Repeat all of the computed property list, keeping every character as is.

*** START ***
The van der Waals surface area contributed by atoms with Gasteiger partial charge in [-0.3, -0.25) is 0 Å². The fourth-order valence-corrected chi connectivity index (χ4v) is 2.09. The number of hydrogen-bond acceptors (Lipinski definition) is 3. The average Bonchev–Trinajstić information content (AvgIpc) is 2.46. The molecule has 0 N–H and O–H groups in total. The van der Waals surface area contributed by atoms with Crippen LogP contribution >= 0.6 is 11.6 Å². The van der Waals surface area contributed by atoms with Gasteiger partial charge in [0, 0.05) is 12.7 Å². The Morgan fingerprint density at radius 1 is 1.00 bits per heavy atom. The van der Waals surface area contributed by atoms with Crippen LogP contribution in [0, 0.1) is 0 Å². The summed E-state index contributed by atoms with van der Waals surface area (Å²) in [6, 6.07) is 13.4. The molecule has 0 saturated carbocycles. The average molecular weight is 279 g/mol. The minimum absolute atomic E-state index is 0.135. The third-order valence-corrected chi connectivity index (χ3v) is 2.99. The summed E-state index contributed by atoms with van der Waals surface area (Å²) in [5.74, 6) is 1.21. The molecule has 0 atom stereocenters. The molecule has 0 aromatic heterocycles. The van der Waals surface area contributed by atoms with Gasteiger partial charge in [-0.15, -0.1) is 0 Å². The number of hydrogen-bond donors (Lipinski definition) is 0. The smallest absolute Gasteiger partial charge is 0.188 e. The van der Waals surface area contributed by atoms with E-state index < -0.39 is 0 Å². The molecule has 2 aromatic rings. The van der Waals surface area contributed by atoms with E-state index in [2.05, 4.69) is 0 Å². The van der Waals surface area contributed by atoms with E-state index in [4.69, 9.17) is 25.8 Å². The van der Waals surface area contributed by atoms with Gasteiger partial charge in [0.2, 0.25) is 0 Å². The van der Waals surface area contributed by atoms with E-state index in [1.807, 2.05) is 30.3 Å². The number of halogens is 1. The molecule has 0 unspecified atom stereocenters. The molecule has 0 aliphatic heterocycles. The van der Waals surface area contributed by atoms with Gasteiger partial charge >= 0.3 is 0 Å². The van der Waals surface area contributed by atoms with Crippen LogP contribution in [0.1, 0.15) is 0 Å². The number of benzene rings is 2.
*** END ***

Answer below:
The van der Waals surface area contributed by atoms with Gasteiger partial charge in [-0.3, -0.25) is 0 Å². The fourth-order valence-corrected chi connectivity index (χ4v) is 2.09. The number of hydrogen-bond acceptors (Lipinski definition) is 3. The average Bonchev–Trinajstić information content (AvgIpc) is 2.46. The molecule has 0 N–H and O–H groups in total. The van der Waals surface area contributed by atoms with Crippen LogP contribution >= 0.6 is 11.6 Å². The van der Waals surface area contributed by atoms with Gasteiger partial charge in [0, 0.05) is 12.7 Å². The Morgan fingerprint density at radius 1 is 1.00 bits per heavy atom. The van der Waals surface area contributed by atoms with Crippen LogP contribution in [0, 0.1) is 0 Å². The summed E-state index contributed by atoms with van der Waals surface area (Å²) in [6, 6.07) is 13.4. The molecule has 0 saturated carbocycles. The average molecular weight is 279 g/mol. The minimum absolute atomic E-state index is 0.135. The third-order valence-corrected chi connectivity index (χ3v) is 2.99. The summed E-state index contributed by atoms with van der Waals surface area (Å²) in [5.74, 6) is 1.21. The molecule has 0 atom stereocenters. The molecule has 0 aromatic heterocycles. The van der Waals surface area contributed by atoms with Gasteiger partial charge in [-0.15, -0.1) is 0 Å². The number of hydrogen-bond donors (Lipinski definition) is 0. The smallest absolute Gasteiger partial charge is 0.188 e. The van der Waals surface area contributed by atoms with E-state index < -0.39 is 0 Å². The molecule has 2 aromatic rings. The van der Waals surface area contributed by atoms with E-state index in [2.05, 4.69) is 0 Å². The van der Waals surface area contributed by atoms with E-state index in [4.69, 9.17) is 25.8 Å². The van der Waals surface area contributed by atoms with Gasteiger partial charge in [0.2, 0.25) is 0 Å². The van der Waals surface area contributed by atoms with E-state index in [1.807, 2.05) is 30.3 Å². The number of halogens is 1. The molecule has 0 unspecified atom stereocenters. The molecule has 0 aliphatic heterocycles. The van der Waals surface area contributed by atoms with Gasteiger partial charge >= 0.3 is 0 Å². The van der Waals surface area contributed by atoms with Crippen LogP contribution in [0.1, 0.15) is 0 Å². The number of benzene rings is 2.